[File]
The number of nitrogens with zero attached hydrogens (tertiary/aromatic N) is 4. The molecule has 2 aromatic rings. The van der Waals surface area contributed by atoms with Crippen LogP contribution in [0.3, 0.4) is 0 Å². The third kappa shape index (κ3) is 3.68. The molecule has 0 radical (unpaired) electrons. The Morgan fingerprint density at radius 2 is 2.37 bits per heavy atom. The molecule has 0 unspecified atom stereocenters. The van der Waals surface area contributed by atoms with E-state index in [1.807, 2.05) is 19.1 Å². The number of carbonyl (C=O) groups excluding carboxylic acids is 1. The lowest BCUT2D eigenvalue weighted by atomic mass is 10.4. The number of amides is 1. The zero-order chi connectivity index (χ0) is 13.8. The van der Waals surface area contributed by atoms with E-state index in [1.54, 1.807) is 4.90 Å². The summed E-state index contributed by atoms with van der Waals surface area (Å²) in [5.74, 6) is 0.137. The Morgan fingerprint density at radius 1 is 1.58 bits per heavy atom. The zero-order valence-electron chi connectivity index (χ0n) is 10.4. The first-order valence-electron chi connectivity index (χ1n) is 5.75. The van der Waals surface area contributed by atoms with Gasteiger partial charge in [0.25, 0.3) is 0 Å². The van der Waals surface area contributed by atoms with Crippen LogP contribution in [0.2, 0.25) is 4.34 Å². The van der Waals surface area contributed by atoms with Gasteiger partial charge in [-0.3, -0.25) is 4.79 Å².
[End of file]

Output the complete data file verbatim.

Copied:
The number of nitrogens with zero attached hydrogens (tertiary/aromatic N) is 4. The molecule has 2 aromatic rings. The van der Waals surface area contributed by atoms with Crippen LogP contribution in [0.3, 0.4) is 0 Å². The third kappa shape index (κ3) is 3.68. The molecule has 0 radical (unpaired) electrons. The Morgan fingerprint density at radius 2 is 2.37 bits per heavy atom. The molecule has 0 unspecified atom stereocenters. The van der Waals surface area contributed by atoms with E-state index in [1.807, 2.05) is 19.1 Å². The number of carbonyl (C=O) groups excluding carboxylic acids is 1. The lowest BCUT2D eigenvalue weighted by atomic mass is 10.4. The number of amides is 1. The zero-order chi connectivity index (χ0) is 13.8. The van der Waals surface area contributed by atoms with E-state index in [1.54, 1.807) is 4.90 Å². The summed E-state index contributed by atoms with van der Waals surface area (Å²) in [5.74, 6) is 0.137. The Morgan fingerprint density at radius 1 is 1.58 bits per heavy atom. The zero-order valence-electron chi connectivity index (χ0n) is 10.4. The first-order valence-electron chi connectivity index (χ1n) is 5.75. The van der Waals surface area contributed by atoms with Gasteiger partial charge in [0.25, 0.3) is 0 Å². The van der Waals surface area contributed by atoms with Crippen LogP contribution in [0.2, 0.25) is 4.34 Å². The van der Waals surface area contributed by atoms with Gasteiger partial charge in [-0.3, -0.25) is 4.79 Å².